In contrast, some of the best educated presidents have been the White House’s greatest disappointments. James Madison graduated from Princeton and is the acknowledged father of the Constitution, but even a generous appraisal rates him a thoroughly unremarkable president. Woodrow Wilson graduated from Princeton and the University of Virginia law school, earned a Ph.D. at Johns Hopkins and was president of Princeton. Yet his failure to gain Senate approval of the Treaty of Versailles and U.S. participation in the League of Nations is one of the office’s greatest failures. William Howard Taft graduated from Yale, earned a law degree, became a professor of law at Yale, and was chief justice of the Supreme Court, yet finished third when he sought re-election. Richard M. Nixon was an excellent student at every level (graduating second in his college and third in law school) but had the ignominy to be the only president to have been forced from office.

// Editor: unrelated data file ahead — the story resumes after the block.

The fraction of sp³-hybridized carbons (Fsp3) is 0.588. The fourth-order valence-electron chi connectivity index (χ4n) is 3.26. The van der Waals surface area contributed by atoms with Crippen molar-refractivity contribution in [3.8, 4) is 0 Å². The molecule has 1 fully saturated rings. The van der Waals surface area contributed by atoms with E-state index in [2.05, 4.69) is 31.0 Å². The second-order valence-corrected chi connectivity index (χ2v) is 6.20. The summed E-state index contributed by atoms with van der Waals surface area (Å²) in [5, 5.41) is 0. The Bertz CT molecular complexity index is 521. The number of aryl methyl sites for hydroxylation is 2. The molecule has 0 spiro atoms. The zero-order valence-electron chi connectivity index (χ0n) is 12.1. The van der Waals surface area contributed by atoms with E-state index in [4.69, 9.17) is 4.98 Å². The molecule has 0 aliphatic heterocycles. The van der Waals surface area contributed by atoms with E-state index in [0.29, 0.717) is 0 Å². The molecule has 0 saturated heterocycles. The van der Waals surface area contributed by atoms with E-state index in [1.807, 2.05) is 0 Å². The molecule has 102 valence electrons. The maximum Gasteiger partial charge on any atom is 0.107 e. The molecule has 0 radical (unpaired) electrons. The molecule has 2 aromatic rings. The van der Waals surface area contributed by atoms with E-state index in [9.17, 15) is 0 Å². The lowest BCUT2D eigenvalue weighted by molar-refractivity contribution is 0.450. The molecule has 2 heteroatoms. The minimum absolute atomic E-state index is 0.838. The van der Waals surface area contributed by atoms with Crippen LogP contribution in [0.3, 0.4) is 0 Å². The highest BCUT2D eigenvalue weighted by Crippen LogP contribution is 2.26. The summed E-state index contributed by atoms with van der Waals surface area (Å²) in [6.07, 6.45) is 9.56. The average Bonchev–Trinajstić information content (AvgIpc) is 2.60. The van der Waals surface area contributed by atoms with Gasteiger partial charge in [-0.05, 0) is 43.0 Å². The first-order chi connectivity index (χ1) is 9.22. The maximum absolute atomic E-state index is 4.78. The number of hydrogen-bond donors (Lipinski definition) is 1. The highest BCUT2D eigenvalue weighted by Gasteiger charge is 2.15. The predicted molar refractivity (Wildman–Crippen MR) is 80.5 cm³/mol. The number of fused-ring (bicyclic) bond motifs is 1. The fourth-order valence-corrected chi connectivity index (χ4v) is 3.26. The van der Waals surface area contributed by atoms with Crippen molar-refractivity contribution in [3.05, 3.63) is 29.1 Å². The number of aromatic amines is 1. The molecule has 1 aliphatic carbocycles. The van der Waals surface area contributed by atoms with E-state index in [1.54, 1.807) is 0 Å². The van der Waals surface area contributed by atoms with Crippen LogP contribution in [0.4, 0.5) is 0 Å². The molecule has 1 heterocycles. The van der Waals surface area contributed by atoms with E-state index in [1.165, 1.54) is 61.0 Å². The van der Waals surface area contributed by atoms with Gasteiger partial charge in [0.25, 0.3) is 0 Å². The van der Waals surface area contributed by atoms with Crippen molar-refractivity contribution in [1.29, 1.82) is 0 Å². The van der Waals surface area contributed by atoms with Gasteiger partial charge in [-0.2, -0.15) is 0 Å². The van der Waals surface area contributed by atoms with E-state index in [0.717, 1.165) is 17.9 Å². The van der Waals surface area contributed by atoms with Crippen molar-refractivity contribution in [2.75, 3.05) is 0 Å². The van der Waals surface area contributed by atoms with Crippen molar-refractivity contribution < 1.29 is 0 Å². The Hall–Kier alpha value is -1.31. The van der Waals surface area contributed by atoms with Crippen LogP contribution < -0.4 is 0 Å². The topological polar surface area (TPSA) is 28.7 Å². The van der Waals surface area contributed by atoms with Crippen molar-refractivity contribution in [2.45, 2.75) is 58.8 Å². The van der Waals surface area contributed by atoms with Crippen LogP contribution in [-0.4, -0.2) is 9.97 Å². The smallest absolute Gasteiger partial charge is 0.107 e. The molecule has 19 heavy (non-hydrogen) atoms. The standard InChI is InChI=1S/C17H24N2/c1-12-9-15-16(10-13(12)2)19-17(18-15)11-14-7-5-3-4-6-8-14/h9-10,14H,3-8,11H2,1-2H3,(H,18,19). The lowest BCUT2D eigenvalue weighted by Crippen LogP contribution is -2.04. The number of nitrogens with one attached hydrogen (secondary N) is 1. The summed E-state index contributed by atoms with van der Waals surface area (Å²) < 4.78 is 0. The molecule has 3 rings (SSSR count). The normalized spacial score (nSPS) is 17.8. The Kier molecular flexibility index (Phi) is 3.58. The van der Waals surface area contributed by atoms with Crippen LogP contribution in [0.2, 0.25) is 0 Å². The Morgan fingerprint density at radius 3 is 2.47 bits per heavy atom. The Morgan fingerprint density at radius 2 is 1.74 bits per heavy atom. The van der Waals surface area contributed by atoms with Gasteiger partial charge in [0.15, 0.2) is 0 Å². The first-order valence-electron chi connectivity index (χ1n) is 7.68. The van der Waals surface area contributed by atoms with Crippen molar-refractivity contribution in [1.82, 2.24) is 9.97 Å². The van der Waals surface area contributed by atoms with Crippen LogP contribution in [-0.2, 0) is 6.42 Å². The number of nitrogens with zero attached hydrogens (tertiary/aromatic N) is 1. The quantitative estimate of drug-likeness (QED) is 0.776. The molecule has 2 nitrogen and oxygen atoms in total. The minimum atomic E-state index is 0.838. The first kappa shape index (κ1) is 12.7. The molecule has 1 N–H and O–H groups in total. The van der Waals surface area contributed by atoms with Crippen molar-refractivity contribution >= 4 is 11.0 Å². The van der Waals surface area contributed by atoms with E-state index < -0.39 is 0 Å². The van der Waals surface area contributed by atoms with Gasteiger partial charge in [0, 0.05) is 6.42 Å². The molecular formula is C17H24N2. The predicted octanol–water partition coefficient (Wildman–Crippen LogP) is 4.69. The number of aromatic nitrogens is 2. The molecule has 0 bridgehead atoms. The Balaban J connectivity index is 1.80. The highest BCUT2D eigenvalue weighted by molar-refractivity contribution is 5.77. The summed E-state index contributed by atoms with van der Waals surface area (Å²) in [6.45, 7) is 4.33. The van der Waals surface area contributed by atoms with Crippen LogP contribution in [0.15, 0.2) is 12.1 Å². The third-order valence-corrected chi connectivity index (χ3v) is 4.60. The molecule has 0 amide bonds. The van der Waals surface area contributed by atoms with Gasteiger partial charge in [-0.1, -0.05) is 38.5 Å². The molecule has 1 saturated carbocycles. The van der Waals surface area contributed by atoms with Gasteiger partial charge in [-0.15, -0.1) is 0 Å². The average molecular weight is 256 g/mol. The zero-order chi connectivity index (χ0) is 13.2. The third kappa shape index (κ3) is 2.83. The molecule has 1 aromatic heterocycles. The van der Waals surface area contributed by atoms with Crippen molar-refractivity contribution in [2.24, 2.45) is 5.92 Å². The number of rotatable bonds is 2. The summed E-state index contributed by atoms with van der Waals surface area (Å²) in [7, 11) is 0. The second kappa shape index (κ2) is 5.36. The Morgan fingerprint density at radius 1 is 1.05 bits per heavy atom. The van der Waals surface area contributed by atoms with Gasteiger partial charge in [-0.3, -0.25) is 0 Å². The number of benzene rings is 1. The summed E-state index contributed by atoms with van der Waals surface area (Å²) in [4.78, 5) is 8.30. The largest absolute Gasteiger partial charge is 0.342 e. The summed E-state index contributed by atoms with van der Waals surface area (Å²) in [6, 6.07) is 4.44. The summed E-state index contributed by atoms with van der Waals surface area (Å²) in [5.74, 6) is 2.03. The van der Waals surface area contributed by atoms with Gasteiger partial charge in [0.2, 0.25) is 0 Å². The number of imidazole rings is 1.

None of this should be too surprising except for those who place undue emphasis on education, or any other single trait for that matter. The presidency is not about scholarship but leadership. And leadership is an amalgam of abilities applied to unknowable circumstances.

There is no particular route to the White House, or trait in it, that assures success. Legislators, governors and generals have all succeeded and failed in it. This does not mean we should not seek the most qualified candidate for any office. But for the presidency — more than any other elective office — what is in the person, not what is on his resume, determines his fate.

For those seeking shortcuts in presidential selection, they should remember we are seeking to discern the indiscernible. If it were easy to predict great leaders, elections would be unnecessary — and we certainly wouldn’t elect poor ones. We must simply do our best in choosing and hope they will do their best in governing. Fortunately though, our government can withstand even a poor president, because our government is far stronger than just its chief executive. What’s more important, America can withstand even a poor president because the nation is far stronger than just its government.

J.T. Young served in the Treasury Department and the Office of Management and Budget 2001-2004 and as a congressional staff member 1987-2000.